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  • Variable costs typically change in proportion to changes in volume of activity. For example, if more bikes are produced and sold, the total variable cost will be higher.
  • Fixed costs, on the other hand, do not change with the volume of activity. This includes costs like salaried employees, building rent, or insurance.
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These graphs show some common patterns that take these costs into account. You can expect the cost structure for a grocery store versus a software company to be wildly different. But no matter what type of business, familiarity with the behavior of costs and how they shift is essential for pricing assessments, cutting costs and budgeting expenses. (Slide 26)

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Competitive benchmarking

Benchmarking your business against others in the industry can help identify how successful your company is in comparison, where it excels, and where it falls behind. By setting up a list of critical success factors, you can create a series of standards to match up to your competition and recognize the disparities.

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Here, each success factor is given a weight for importance, and then scored by customers. Plot out the scores for each success factor under the companies that are the biggest competitors. The gray dots indicate the competitor scores, while the blue dots are how customers scored your company. Quickly make visual comparisons by looking at the plotted lines to see what's working and what's not. (Slide 12)

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Market Entry Assessment

Market entry analysis is used to evaluate if a company should enter a market or offer new products in existing markets. In this case, some areas that are commonly considered are growth prospects, skills and difficulties. In most cases, product performance improves over time. But too big of an improvement can actually lead the downfall of a firm. Now, this sounds counterintuitive, but here's why… (Slide 11)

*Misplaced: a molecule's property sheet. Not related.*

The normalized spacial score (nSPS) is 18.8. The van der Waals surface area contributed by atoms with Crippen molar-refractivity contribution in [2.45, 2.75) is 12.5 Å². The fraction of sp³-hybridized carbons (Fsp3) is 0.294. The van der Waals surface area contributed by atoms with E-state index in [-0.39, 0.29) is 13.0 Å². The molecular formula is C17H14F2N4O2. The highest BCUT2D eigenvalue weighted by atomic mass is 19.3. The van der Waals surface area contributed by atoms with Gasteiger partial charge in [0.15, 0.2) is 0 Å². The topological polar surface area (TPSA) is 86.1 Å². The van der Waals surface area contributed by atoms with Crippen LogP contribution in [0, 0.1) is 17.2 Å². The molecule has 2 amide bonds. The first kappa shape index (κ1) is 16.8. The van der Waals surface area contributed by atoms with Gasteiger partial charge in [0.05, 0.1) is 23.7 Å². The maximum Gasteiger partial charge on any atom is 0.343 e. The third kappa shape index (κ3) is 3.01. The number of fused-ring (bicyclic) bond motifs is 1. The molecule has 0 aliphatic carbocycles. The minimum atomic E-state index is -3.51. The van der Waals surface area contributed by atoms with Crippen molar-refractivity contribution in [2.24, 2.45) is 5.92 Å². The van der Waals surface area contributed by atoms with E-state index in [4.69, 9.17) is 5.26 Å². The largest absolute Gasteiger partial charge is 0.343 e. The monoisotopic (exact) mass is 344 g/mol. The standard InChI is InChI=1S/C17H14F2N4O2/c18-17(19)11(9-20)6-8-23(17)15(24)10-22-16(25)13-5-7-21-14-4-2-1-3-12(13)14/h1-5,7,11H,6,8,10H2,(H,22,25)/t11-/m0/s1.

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This paradox is called the "innovator's dilemma": A product or tech advances to the point where the average consumers don't have a need for the above-and-beyond performance. At this point, these customers aren't willing to pay a higher price for the better performance. In fact, they'd rather buy a less advanced tech for a lower price. There's a certain range of performance that customers can utilize, and past that point, both consumers and the business will start to see diminishing returns.

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Once a product reaches the point of unmet needs, it may be time to start thinking about pivoting. That way, you can be sure the company is focused on activities that address the customers' needs and promise higher profits.

Stakeholder analysis

Stakeholders include people, leaders, organizations and other parties who could be affected or have an influence on a project's outcome. They can be from within an organization or external to it. Here we map the stakeholders by power and interest. Keep satisfied and monitor those who have little interest, but the ones to monitor closest are those with high power and high interest. Communicate often with these stakeholders. Or if you want a simpler design, this matrix lists them all out with just the important details. (Slides 16-17)

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Business impact analysis (BIA)

Business impact analysis has a lot to do with risk prevention and scenario planning in the event of disruption. It can help prepare for ups and downs in the macro economic world. With this chart, map out the information needed to develop recovery strategies from a disruption, such as how much time it will take to recover and the importance of a recovery. In our uncertain economy, this tool is more important than ever. (Slide 13)